41. Planeshift

” I’ve said before, there is more chance RM will find himself answering questions before a jury in the USA than in the UK.”

If the FBI gets involved and finds something then both James and Rupert are going to die in prison. There was a rumour last year that they were investigating whether news international hacked 9-11 victims – I’m guessing nothing came of that because the level of seriousness of that would have ensured a major outcry that would have bankrupted NI in days.

I understand your defence that RM is morally fit to run a major broadcaster because corruption of the police and hacking of dead children’s phones are not a factor. Only profit matters.

I think it’s reasonably clear that either you don’t understand my argument, or that you’re wilfully misinterpreting it. I’ll repeat it though, very briefly.

There is no moral qualification needed to run a corporation

Therefore the question of whether RM is “morally fit” to run a company doesn’t mean anything. He might be unfit to hold a broadcasting licence (although, again, Richard Desmond apparently isn’t), but at least that’s a question that can have an answer. The moral fitness question is just empty sanctimony.

43. margin4error

Planeshift

I would be very surprised if the guys running NewsInt would have allowed that sort of behaviour in relation to the things that matter in America – partly because american law on the role of business leaders is a fairly good deterrant – but also partly because, as a corproration, they would have felt less detached and so perhaps less able to let slide such obviously disgusting practices.

Tim

firstly – yes – there is a moral justification needed to run a business. Our laws are quite clear on this. Or more accurately, our regulation of media is quite clear on this. Hence there is a “fit and proper person” test.

And secondly – I wasn’t asking for a legal justification of their morality. I was asking for anyone supporting murdoch to stop the distraction tactics and actually just defend the murdochs. Which you did. You offered a perfectly valid defence. It isn’t one I agree with – and as I say, it has led me to ponder whether you think the murdochs were incompetent for not knowing about the corruption or complicit in its cover up. But you did at least offer an actual defence that the corruption of the police and the hacking of dead children’s phones on their watch is not worthy of moral opinion because the profits their companies made mean shareholders are happy with them and that’s all that matters.

I’ll grant you that sounds a little bit like a “nothing to do with me” abdication of responsibility for forming opinions and caring about what happens across society – but actually it wasn’t that. You were quite explicit that you actively oppose such moral judgements on the principle that it is totalitarian to have society (through government) decide who runs companies. And that’s arguably reasonable since while I would say the criminality at NOTW is a valid reason to interfere, once there are “valid” reasons established it may be hard to stop that from widening to more sinister judgements – like that pornographers should be barred because government is a bit prudish.

So I do appreciate that you, unlike anyone else, offered a genuine defence instead of continuing to try to drown out genuine condemnation with distraction nonsense.

firstly – yes – there is a moral justification needed to run a business. Our laws are quite clear on this. Or more accurately, our regulation of media is quite clear on this. Hence there is a “fit and proper person” test.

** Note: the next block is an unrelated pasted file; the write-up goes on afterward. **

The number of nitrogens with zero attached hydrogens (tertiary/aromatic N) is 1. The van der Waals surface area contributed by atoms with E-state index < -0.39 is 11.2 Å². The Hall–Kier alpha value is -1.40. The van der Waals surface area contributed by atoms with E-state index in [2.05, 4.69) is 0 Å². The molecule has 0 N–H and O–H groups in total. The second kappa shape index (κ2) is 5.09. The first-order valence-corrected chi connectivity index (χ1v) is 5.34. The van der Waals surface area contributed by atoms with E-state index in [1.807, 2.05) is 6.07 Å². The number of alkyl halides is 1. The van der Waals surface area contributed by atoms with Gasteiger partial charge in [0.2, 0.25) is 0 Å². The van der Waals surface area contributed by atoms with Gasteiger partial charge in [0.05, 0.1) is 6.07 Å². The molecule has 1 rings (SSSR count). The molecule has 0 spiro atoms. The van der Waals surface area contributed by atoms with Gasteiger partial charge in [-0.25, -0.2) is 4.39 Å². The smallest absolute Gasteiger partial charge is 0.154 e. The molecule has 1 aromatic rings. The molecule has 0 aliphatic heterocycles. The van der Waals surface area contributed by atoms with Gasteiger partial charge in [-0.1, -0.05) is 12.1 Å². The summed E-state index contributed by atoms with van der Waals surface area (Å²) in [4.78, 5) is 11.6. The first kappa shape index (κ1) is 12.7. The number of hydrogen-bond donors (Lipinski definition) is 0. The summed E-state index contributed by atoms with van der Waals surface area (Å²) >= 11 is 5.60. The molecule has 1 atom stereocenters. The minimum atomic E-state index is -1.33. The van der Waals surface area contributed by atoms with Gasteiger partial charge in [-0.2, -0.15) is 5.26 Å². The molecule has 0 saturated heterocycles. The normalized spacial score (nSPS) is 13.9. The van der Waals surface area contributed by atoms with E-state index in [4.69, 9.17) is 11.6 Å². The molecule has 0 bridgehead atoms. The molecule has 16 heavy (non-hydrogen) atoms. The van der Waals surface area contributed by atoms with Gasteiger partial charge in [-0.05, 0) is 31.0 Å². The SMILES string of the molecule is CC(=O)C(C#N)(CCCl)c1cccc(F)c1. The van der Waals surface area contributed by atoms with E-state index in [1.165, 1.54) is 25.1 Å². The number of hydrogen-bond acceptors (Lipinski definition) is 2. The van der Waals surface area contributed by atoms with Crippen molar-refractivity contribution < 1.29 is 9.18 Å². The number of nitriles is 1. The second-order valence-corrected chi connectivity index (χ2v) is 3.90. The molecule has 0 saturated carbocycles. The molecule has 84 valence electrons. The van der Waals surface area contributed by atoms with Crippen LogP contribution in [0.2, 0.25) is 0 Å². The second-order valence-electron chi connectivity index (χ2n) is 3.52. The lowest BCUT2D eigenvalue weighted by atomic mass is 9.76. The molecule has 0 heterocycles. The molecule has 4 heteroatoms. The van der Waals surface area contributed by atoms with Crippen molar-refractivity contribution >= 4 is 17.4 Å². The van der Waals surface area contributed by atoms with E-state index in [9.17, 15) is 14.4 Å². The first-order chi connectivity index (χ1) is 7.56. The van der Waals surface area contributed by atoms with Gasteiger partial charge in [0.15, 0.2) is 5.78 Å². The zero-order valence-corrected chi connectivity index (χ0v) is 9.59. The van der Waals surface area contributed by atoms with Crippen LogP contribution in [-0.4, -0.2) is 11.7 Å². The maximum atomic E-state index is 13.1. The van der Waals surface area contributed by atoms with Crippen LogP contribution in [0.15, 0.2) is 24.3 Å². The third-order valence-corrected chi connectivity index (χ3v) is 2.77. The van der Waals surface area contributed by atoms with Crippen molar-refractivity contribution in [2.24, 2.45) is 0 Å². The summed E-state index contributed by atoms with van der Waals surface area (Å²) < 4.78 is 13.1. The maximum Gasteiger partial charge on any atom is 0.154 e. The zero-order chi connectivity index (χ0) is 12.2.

Only for television, not newspapers. Only one person has ever been found not fit and proper, and with Desmond being granted his without a problem it’s clearly a low bar. But the Select Committee didn’t say unfit to hold a broadcast licence, they said unfit to run an international company.

45. Jonathan Brown

What Louise Mensch and forget to mention is that the original report had to be formally withdrawn because the committee was misled. By default, that fact alone extends the remit of the Culture Committee. Louise Mensch was not on the original committee.

46. margin4error

Tim

But the Murdochs do own television – hence the Ofcom investigation. Now you may think we shouldn’t have such rules about who owns our media – but society has long since decided that we do. And I would imagine quite a lot of the public would think that being responsible for widespread organisational corruption of our police services alone, even without the phone hacking aspect, would make some one not fit and proper. As such you may see the rules tightened if Ofcom do what the Tories want on this and let the murdochs off.

Not sure if tightening the rules will go so far as to stop Desmond owning media. Not really sure what it is you have against him.

47. Shrugged...

Margin4error

So the innocent Police were corrupted by the naughty journalists?
How do you think these transactions were initiated?
Do you not think that a copper might suggest that he ‘likes a drink’ before a journo offers him one?

Not sure if tightening the rules will go so far as to stop Desmond owning media. Not really sure what it is you have against him.

Well, if the test is solely about moral standing (i.e. if there are no criminal charges brought against Murdoch) then it’s hard to see a system that considers a pornographer to be fit and proper, but not a newspaperman, however lax or wilfully blind he might be.

49. Jonathan Brown

It is interesting to look at the history of the 2010 Bribery Act as it may parallel the “moral” divisions within the Committee’s Report regarding Rupert Murdoch’s “fitness”.

Initially the 2010 Act was given all-party support after its introduction by Jack Straw in 2009. The Bill was, according to The Guardian, subject to an attempted filibuster by Members of Parliament from the Conservative Party.